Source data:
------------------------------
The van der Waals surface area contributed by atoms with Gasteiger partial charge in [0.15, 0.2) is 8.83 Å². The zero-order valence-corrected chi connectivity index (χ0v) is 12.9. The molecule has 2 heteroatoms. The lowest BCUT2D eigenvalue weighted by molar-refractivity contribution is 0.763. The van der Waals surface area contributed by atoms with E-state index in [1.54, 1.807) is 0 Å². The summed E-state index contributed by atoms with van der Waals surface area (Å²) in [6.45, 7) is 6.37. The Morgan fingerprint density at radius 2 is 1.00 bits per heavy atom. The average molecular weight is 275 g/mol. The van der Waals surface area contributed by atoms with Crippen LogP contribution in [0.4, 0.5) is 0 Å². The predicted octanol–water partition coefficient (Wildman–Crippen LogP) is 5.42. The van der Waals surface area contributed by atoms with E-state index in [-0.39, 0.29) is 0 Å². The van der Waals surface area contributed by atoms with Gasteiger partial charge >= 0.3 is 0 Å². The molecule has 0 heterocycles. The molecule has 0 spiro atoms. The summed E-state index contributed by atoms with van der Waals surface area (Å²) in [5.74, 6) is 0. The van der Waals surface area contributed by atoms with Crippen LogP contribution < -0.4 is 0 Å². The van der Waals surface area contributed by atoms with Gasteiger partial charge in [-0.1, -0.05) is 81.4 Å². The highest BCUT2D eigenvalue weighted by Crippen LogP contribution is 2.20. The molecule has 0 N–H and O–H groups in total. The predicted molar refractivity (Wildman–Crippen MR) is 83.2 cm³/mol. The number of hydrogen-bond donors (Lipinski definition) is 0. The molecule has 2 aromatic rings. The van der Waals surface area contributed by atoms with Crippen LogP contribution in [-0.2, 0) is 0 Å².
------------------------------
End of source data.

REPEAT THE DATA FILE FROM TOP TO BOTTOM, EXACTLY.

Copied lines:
The van der Waals surface area contributed by atoms with Gasteiger partial charge in [0.15, 0.2) is 8.83 Å². The zero-order valence-corrected chi connectivity index (χ0v) is 12.9. The molecule has 2 heteroatoms. The lowest BCUT2D eigenvalue weighted by molar-refractivity contribution is 0.763. The van der Waals surface area contributed by atoms with E-state index in [1.54, 1.807) is 0 Å². The summed E-state index contributed by atoms with van der Waals surface area (Å²) in [6.45, 7) is 6.37. The Morgan fingerprint density at radius 2 is 1.00 bits per heavy atom. The average molecular weight is 275 g/mol. The van der Waals surface area contributed by atoms with Crippen LogP contribution in [0.4, 0.5) is 0 Å². The predicted octanol–water partition coefficient (Wildman–Crippen LogP) is 5.42. The van der Waals surface area contributed by atoms with E-state index in [-0.39, 0.29) is 0 Å². The van der Waals surface area contributed by atoms with Gasteiger partial charge >= 0.3 is 0 Å². The molecule has 0 heterocycles. The molecule has 0 spiro atoms. The summed E-state index contributed by atoms with van der Waals surface area (Å²) in [5.74, 6) is 0. The van der Waals surface area contributed by atoms with Crippen LogP contribution < -0.4 is 0 Å². The van der Waals surface area contributed by atoms with Gasteiger partial charge in [-0.1, -0.05) is 81.4 Å². The highest BCUT2D eigenvalue weighted by Crippen LogP contribution is 2.20. The molecule has 0 N–H and O–H groups in total. The predicted molar refractivity (Wildman–Crippen MR) is 83.2 cm³/mol. The number of hydrogen-bond donors (Lipinski definition) is 0. The molecule has 2 aromatic rings. The van der Waals surface area contributed by atoms with Crippen LogP contribution in [-0.2, 0) is 0 Å².